Her advice? Don’t get “tricked” into cosigning for anybody. And if you’re already in that position? According to Weston, “if the person is making payments on time and they have built up a little credit history, you can ask if they can find a way to refinance the loan in their own name. That’s the best-case scenario. The alternative is to say ‘I’m taking over the payments, you’ll pay me from now on.’” You’ll have to absorb that cost if they pay you late (or not at all), but at least it won’t trash your credit.
Missing a payment
If you have a good credit score, then one or two missed payments may not seem like a big deal. But making a payment 30 or more days late can reduce your score by up to 110 points, according to Weston.
“Something you’ve taken years to build up can be really hurt overnight,” she adds. Instead of waiting for a paper bill to arrive and prompt you to make a payment, she suggests automating payments online. That way, if you’re traveling or a bill gets lost in the mail, your credit won’t suffer.
Having your identity stolen
It’s no treat when someone else applies for credit cards or loans in your name, because those accounts can show up on your credit report card and lower your score. Unfortunately, Weston says it’s impossible to completely eliminate the risk, but checking your credit report annually can alert you to a problem. If you do notice an issue, then consider putting a fraud alert on your credit file or getting a credit freeze. A fraud alert is a free, short-term option that “signals to lenders that they should take extra steps to make sure that whoever’s applying for credit is who they say they are,” explains Weston. A credit freeze may cost you money, but it ensures that only your current lenders have access to your credit file so no one can open new accounts in your name while your credit is frozen.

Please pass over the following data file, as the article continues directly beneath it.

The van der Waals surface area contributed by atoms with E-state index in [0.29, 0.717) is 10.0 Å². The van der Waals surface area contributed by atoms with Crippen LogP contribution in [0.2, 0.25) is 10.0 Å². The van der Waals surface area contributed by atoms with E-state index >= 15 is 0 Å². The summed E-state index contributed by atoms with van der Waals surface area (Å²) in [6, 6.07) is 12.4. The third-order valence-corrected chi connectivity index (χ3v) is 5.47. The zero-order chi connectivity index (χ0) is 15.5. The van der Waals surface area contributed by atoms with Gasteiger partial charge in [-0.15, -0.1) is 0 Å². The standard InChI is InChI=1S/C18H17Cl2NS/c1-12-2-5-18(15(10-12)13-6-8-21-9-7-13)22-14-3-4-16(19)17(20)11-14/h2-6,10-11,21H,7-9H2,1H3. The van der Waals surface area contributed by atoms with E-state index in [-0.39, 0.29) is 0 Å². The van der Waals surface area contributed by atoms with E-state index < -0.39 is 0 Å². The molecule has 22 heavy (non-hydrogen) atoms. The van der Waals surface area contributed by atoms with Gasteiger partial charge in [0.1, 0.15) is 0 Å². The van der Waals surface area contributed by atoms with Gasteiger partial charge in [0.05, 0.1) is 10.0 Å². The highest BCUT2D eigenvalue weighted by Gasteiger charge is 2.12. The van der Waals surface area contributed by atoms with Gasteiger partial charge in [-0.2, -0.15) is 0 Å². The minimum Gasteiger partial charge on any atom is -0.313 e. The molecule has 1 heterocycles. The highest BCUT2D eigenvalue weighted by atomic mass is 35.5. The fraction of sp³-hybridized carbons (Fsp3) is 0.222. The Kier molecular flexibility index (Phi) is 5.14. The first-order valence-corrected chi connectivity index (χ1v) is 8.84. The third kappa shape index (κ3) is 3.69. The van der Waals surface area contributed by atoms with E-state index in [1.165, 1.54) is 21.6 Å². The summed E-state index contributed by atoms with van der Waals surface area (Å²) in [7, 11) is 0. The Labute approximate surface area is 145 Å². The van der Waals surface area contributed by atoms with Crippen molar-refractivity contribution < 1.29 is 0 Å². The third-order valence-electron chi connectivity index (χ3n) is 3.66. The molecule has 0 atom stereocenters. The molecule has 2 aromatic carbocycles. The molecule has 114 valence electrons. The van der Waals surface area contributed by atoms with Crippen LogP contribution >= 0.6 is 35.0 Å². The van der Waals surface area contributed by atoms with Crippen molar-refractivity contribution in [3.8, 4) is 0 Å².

Getting fraudulent charges
Even if your identity isn’t outright stolen, you could fall victim to small, unauthorized charges like extra ringtones or horoscopes on your phone that you didn’t even know about. That’s why Weston recommends reviewing each credit card statement carefully and disputing suspicious charges.
“Don’t let even small charges go under the radar,” she says. “A lot of businesses out there make a lot of money charging small amounts for things you didn’t order. The nice thing about a credit card is you’ve got a middleman to help you with these disputes.”
But why do people act the way that they do when it comes to their poor credit?
Are you constantly using your credit cards even though you know they are nearly up to their credit limits? Do you worry that you might not be able to pay even the minimum amount due when the bill comes but keep charging anyway?